How do I determine my Frames Per Second (FPS) in Zwift?

Checking your Zwift FPS

Many riders want to know what their FPS is in Zwift, so they can tune their game to maximum performance and efficiency.

As of the 1/19 update of the Zwift Desktop application, you can push your graphics to 4k UHD (2160p) mode for higher-end GPUs.

The easiest way to check your Zwift FPS is to take your Zwift log file and drop it onto the Zwift Logfile Analyzer, to produce a graph that looks like the one at the top of this article.

You can also make a 1-line change to your Zwift profile configuration file to show the FPS on-screen, so you don't have to rely on third-party apps like "FRAPS" or "Open Broadcaster Software" (aka "OBS") to show it for you. Check your Zwift Log.txt file for an entry near the top that specifies which profile you're using. That should look like this: 

   [21:26:35] Using ultra graphics profile

Then go into your Zwift data directory and edit that profile's configuration file to add this line: 

   set gShowFPS=1

When you start up Zwift again, you should see something that looks like this:

Showing FPS natively in Zwift

If you're not sure where to find your Zwift log files, there's another KB article that describes where each relevant piece of Zwift data resides on your system:

Below are two additional methods you can use to calculate your FPS for both Windows and Mac platforms. Use whichever one works best for you:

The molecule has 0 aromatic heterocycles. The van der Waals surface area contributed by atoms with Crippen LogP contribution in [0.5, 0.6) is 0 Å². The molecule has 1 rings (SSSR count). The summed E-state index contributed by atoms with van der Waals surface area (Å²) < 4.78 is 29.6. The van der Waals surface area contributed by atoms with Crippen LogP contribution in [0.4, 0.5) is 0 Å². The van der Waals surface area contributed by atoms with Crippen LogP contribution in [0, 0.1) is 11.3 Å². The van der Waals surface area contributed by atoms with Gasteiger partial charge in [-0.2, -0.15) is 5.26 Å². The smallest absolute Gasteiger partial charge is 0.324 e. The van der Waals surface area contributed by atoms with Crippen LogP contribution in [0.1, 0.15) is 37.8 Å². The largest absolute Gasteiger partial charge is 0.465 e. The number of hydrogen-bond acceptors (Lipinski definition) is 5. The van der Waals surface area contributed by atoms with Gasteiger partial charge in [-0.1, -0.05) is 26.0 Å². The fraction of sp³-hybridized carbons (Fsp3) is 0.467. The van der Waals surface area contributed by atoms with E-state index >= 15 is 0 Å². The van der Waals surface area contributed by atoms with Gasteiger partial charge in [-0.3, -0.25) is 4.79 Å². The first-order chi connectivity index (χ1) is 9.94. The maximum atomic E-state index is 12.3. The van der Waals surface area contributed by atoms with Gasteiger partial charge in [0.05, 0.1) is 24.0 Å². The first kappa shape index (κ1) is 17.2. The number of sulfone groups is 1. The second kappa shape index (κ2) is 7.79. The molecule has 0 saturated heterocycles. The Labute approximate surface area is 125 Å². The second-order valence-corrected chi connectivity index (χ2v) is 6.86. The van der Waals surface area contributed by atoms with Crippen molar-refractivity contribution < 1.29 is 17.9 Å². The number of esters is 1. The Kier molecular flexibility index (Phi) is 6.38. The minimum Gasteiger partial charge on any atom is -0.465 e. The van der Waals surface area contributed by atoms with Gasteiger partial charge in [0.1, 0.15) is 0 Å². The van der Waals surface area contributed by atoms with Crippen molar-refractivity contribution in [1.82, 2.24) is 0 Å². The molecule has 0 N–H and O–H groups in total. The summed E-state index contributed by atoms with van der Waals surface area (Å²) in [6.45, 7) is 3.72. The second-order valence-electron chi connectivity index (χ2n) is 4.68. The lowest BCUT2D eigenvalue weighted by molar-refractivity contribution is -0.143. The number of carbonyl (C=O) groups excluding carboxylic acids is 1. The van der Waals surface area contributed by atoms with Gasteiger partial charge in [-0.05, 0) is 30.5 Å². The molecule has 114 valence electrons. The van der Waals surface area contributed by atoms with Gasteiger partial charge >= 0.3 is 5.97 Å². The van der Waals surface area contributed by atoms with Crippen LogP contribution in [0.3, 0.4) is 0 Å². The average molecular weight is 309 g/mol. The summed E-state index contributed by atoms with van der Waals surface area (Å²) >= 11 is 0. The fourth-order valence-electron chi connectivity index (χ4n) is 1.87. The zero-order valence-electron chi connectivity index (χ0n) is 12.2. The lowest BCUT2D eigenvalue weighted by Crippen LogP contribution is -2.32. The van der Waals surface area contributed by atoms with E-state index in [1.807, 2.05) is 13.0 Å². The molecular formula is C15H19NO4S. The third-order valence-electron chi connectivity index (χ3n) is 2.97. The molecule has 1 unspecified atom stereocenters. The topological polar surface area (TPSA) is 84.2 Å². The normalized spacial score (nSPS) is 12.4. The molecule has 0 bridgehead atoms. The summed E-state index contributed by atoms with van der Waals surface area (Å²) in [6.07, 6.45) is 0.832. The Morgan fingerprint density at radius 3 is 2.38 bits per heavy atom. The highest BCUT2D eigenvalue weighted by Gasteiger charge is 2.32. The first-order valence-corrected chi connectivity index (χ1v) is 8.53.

Using Windows PowerShell (Windows Only)

This PowerShell snipped was contributed by Nicholas Rodie

$input_path = $env:USERPROFILE + ‘\Documents\Zwift\Logs\Log.txt’
Get-Content  $input_path -wait | where { $_ -match "fps"} | % {$_ -Replace ",(.*)", ""}

Using Perl (Mac or Cygwin on Windows)

This Perl snippet was written by David A. Desrosiers (aka "setuid" in-game)

use strict;
use warnings;

use Env qw(PATH HOME);
my $zwiftlog = "$HOME/Documents/Zwift/Logs/Log.txt";

open(my $in, '<', $zwiftlog) or die "$!";

my ($total, $count) = (0,0);

while (my $line = <$in>) {
    if ($line =~ m/FPS\s+?\d+/) {
        my ($fps) = (split(/\s+/, $line))[2];
        $fps =~ s/,//;
        $total += $fps;
        $count += 1;

my $average = $total / $count;
my $rounded = sprintf("%.2f", $average);

printf "Average FPS (%s samples) is: %f\n", $count, $rounded;
framerate, fps, Perl, Mac, Windows, GPU, ultra.txt, medium.txt, basic.txt